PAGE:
Hundreds of thousands of Microsoft web servers hacked; including government servers

“Hundreds of thousands of Web sites – including several at the United Nations and in the U.K. government — have been hacked recently and seeded with code that tries to exploit security flaws in Microsoft Windows to install malicious software on visitors’ machines,” Brian Krebs reports for The Washington Post.

“The attackers appear to be breaking into the sites with the help of a security vulnerability in Microsoft’s Internet Information Services (IIS) Web servers,” Krebs reports.

“On Thursday, Spanish anti-virus vendor Panda Security said that it had alerted Microsoft that a flaw IIS was the cause of all the break-ins. When I asked Microsoft whether they’d heard from Panda or if the hundreds of thousands of sites were hacked from a patched or unpatched flaw in IIS, a spokesman for the company didn’t offer much more information,” Krebs reports.

“‘Microsoft is currently aware of and is receiving reports regarding public claims of attacks on IIS Web servers,’ said Bill Sisk, a security response manager at Microsoft, in a statement e-mailed to Security Fix. ‘While we have not be [sic] contacted directly regarding these reports, we will continue to monitor all reports either publically [sic] shared or responsibly disclosed and investigate once sufficient details are provided. We have not yet determined whether or not these reports are related to Microsoft Security Advisory (951306) released last week,'” Krebs reports.

“According to Finnish anti-virus maker F-Secure, the number of hacked Web pages serving up malicious software from this attack may be closer to half a million,” Krebs reports.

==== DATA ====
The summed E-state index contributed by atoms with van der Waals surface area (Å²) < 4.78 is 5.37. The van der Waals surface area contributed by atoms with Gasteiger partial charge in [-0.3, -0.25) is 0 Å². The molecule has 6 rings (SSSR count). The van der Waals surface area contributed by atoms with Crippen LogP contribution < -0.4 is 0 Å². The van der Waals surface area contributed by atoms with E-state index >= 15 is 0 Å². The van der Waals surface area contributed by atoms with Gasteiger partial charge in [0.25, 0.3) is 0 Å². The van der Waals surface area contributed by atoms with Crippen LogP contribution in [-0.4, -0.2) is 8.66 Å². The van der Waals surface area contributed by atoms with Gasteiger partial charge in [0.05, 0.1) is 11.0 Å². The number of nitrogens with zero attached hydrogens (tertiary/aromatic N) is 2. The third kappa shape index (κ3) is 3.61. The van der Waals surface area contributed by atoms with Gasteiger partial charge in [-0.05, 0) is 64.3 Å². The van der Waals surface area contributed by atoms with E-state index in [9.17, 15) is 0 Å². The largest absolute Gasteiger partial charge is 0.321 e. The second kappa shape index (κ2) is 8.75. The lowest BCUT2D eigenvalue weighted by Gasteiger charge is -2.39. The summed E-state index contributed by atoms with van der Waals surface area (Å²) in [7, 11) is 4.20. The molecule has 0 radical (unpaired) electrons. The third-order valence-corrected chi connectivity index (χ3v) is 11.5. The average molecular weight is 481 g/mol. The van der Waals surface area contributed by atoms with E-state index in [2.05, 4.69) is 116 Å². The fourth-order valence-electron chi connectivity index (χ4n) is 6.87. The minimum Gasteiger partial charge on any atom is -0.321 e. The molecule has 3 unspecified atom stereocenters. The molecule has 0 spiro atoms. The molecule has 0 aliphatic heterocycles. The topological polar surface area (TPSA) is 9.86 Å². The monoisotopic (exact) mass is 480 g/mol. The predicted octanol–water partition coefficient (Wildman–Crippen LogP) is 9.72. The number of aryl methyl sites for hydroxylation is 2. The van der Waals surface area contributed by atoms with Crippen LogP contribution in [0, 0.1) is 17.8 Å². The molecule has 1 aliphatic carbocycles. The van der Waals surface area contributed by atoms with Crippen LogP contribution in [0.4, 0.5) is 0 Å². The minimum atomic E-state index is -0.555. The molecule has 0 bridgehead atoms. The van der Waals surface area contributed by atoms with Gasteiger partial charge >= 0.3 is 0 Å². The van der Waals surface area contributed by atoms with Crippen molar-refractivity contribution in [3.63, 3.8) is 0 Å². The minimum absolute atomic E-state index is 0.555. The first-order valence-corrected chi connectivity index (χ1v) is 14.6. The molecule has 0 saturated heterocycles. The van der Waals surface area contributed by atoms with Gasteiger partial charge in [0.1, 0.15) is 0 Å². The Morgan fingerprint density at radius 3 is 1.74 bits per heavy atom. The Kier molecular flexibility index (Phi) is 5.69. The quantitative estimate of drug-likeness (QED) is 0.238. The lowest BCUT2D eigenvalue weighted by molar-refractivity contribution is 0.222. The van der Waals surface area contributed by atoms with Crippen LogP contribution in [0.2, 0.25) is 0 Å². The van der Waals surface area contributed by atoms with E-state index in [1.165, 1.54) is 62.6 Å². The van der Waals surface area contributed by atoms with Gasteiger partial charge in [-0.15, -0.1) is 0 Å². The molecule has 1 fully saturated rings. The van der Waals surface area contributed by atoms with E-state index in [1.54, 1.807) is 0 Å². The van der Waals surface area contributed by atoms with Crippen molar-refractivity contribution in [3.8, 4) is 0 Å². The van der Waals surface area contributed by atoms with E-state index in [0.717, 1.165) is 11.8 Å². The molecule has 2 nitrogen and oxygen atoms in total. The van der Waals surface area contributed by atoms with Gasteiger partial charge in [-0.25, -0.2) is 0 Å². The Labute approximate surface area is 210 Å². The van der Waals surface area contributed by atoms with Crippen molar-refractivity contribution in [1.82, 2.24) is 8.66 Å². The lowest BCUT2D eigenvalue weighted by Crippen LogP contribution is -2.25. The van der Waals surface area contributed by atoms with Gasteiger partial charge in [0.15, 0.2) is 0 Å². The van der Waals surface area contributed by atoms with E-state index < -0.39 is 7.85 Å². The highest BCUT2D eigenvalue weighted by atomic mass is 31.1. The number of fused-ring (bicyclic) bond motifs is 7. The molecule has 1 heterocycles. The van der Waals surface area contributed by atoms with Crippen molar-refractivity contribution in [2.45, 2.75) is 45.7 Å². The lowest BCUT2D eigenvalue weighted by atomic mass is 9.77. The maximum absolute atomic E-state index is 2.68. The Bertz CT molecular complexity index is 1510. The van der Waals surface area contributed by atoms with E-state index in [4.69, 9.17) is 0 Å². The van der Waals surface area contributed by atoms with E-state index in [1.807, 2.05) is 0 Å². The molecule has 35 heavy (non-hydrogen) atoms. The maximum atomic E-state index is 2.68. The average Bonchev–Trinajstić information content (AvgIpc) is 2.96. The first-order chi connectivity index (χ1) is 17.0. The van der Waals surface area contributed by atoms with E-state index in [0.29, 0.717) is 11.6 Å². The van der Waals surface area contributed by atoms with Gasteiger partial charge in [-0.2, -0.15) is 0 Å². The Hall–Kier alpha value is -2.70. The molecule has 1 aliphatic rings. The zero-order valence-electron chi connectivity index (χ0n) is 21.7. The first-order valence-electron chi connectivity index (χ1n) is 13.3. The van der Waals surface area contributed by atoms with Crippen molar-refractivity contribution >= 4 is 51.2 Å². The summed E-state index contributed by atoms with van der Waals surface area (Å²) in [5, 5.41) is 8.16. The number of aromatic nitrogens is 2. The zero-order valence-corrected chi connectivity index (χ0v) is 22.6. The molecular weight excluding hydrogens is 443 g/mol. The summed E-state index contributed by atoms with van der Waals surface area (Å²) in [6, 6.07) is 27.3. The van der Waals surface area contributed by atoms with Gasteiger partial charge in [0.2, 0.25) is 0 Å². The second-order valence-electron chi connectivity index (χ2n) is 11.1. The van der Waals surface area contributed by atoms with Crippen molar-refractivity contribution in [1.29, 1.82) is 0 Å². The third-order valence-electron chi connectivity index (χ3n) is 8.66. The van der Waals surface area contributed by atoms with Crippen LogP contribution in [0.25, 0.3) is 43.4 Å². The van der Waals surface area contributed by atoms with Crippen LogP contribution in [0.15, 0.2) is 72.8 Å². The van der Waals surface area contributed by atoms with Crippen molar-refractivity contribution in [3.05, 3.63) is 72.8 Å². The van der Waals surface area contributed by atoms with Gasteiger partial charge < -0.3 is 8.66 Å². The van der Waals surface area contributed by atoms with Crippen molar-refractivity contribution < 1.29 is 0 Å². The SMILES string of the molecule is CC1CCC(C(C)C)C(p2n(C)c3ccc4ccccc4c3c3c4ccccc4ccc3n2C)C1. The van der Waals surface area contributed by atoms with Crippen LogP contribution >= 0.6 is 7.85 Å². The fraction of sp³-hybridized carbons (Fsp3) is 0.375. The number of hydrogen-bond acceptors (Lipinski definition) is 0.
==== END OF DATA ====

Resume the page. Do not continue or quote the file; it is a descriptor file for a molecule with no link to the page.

Full article here.

[Thanks to MacDailyNews Reader “RadDoc” for the heads up.]

MacDailyNews Take: UNIX 03 compliance, cross-platform capabilities, and no client-access licenses make Mac OS X Server v10.5 Leopard a rock-solid network foundation. Mac OS X Server v10.5 Leopard brings its enhanced multicore performance, astounding system improvements, and powerful new features to Xserve. Now you can easily set up and manage servers, add new clients to the network, share calendars, schedule meetings, and more. Leopard Server is built on a fully compliant UNIX foundation. This rock-solid core provides the stability, performance, and security that organizations require — and full UNIX conformance ensures compatibility with existing server and application software. An Open Brand UNIX 03 Registered Product, Mac OS X Server can compile and run all your existing UNIX code. So you can deploy it in environments that demand full conformance, complete with hooks to maintain compatibility with existing software. With out-of-the-box support for Mac, Windows, UNIX, and Linux clients, Xserve is the easiest way to provide powerful, innovative network and Internet services for multiplatform workgroups. And there are no client-access licenses, which means no extra fees. Leopard Server supports 64-bit addressing and large LUNs without requiring you to buy a special enterprise version. Buy Xserve with Mac OS X Server v10.5 Leopard Unlimited-Client Edition for just $2,999.


  1. My support for Apple products has never been questioned or attacked, so I’ll say that it makes no sense to revel in the misfortune of MS. So how is it that disparaging MS, Bill Gates, or Baldy Balmer make Apple any better for the effort?

    That’s my 2 pennies worth.

  2. […] ‘While we have not be [sic] contacted directly regarding these reports, we will continue to monitor all reports either publically [sic] shared or responsibly disclosed […]’

    For a brief horrifying moment I afraid that second “sic” typo was because the text read “we will continue to monitor all reports either pubically shared” – clearly, the story about the returned Dell laptop still lingers in the dark recesses of my mind…

Reader Feedback

This site uses Akismet to reduce spam. Learn how your comment data is processed.